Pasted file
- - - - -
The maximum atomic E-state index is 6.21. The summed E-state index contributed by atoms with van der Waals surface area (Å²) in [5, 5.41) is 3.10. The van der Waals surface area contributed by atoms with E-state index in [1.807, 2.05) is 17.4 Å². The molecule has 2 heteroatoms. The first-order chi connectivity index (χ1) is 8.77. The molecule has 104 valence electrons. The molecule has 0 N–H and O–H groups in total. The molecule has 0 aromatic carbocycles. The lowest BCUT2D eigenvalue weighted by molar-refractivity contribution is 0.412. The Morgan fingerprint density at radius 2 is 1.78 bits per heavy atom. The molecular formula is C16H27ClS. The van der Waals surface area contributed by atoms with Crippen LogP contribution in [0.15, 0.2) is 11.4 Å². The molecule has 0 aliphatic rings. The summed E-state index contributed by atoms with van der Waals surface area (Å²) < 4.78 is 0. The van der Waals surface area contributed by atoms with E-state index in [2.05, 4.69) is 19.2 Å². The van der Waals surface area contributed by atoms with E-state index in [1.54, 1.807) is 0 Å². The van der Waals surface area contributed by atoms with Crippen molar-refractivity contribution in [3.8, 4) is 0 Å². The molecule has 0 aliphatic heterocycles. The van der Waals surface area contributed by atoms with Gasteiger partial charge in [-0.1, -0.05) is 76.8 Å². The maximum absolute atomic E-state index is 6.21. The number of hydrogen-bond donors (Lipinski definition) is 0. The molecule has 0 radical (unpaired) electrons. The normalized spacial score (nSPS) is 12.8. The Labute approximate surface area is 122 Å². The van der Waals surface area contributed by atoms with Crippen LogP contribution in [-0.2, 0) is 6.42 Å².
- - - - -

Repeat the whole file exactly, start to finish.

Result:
The maximum atomic E-state index is 6.21. The summed E-state index contributed by atoms with van der Waals surface area (Å²) in [5, 5.41) is 3.10. The van der Waals surface area contributed by atoms with E-state index in [1.807, 2.05) is 17.4 Å². The molecule has 2 heteroatoms. The first-order chi connectivity index (χ1) is 8.77. The molecule has 104 valence electrons. The molecule has 0 N–H and O–H groups in total. The molecule has 0 aromatic carbocycles. The lowest BCUT2D eigenvalue weighted by molar-refractivity contribution is 0.412. The Morgan fingerprint density at radius 2 is 1.78 bits per heavy atom. The molecular formula is C16H27ClS. The van der Waals surface area contributed by atoms with Crippen LogP contribution in [0.15, 0.2) is 11.4 Å². The molecule has 0 aliphatic rings. The summed E-state index contributed by atoms with van der Waals surface area (Å²) < 4.78 is 0. The van der Waals surface area contributed by atoms with E-state index in [2.05, 4.69) is 19.2 Å². The van der Waals surface area contributed by atoms with E-state index in [1.54, 1.807) is 0 Å². The van der Waals surface area contributed by atoms with Crippen molar-refractivity contribution in [3.8, 4) is 0 Å². The molecule has 0 aliphatic heterocycles. The van der Waals surface area contributed by atoms with Gasteiger partial charge in [-0.1, -0.05) is 76.8 Å². The maximum absolute atomic E-state index is 6.21. The number of hydrogen-bond donors (Lipinski definition) is 0. The molecule has 0 radical (unpaired) electrons. The normalized spacial score (nSPS) is 12.8. The Labute approximate surface area is 122 Å². The van der Waals surface area contributed by atoms with Crippen LogP contribution in [-0.2, 0) is 6.42 Å².